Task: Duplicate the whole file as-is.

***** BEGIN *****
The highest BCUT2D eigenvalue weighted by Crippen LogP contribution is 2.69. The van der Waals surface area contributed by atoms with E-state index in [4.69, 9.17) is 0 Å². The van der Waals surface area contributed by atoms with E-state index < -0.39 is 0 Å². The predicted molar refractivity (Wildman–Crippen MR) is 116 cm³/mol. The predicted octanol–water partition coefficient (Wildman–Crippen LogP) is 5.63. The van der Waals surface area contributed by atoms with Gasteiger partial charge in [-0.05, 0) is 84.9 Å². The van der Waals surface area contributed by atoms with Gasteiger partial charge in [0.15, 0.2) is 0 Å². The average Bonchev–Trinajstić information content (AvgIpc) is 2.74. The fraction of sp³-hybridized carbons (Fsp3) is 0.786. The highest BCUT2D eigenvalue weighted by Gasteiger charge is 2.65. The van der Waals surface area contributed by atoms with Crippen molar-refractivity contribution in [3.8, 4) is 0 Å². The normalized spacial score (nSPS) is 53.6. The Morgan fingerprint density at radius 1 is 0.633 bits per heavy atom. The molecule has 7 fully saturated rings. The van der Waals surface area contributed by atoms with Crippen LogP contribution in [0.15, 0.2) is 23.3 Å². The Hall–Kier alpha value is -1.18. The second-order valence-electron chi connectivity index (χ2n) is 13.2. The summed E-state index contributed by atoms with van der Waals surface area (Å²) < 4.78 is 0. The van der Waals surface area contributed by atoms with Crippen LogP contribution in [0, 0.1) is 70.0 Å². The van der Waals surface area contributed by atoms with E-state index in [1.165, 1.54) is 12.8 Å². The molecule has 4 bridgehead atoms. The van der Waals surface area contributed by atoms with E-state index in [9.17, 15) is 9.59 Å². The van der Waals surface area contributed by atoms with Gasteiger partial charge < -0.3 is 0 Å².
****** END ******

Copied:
The highest BCUT2D eigenvalue weighted by Crippen LogP contribution is 2.69. The van der Waals surface area contributed by atoms with E-state index in [4.69, 9.17) is 0 Å². The van der Waals surface area contributed by atoms with E-state index < -0.39 is 0 Å². The predicted molar refractivity (Wildman–Crippen MR) is 116 cm³/mol. The predicted octanol–water partition coefficient (Wildman–Crippen LogP) is 5.63. The van der Waals surface area contributed by atoms with Gasteiger partial charge in [-0.05, 0) is 84.9 Å². The van der Waals surface area contributed by atoms with Gasteiger partial charge in [0.15, 0.2) is 0 Å². The average Bonchev–Trinajstić information content (AvgIpc) is 2.74. The fraction of sp³-hybridized carbons (Fsp3) is 0.786. The highest BCUT2D eigenvalue weighted by Gasteiger charge is 2.65. The van der Waals surface area contributed by atoms with Crippen molar-refractivity contribution in [3.8, 4) is 0 Å². The normalized spacial score (nSPS) is 53.6. The Morgan fingerprint density at radius 1 is 0.633 bits per heavy atom. The molecule has 7 fully saturated rings. The van der Waals surface area contributed by atoms with Crippen LogP contribution in [0.15, 0.2) is 23.3 Å². The Hall–Kier alpha value is -1.18. The second-order valence-electron chi connectivity index (χ2n) is 13.2. The summed E-state index contributed by atoms with van der Waals surface area (Å²) < 4.78 is 0. The van der Waals surface area contributed by atoms with Crippen LogP contribution in [0, 0.1) is 70.0 Å². The van der Waals surface area contributed by atoms with E-state index in [1.165, 1.54) is 12.8 Å². The molecule has 4 bridgehead atoms. The van der Waals surface area contributed by atoms with E-state index in [9.17, 15) is 9.59 Å². The van der Waals surface area contributed by atoms with Gasteiger partial charge < -0.3 is 0 Å².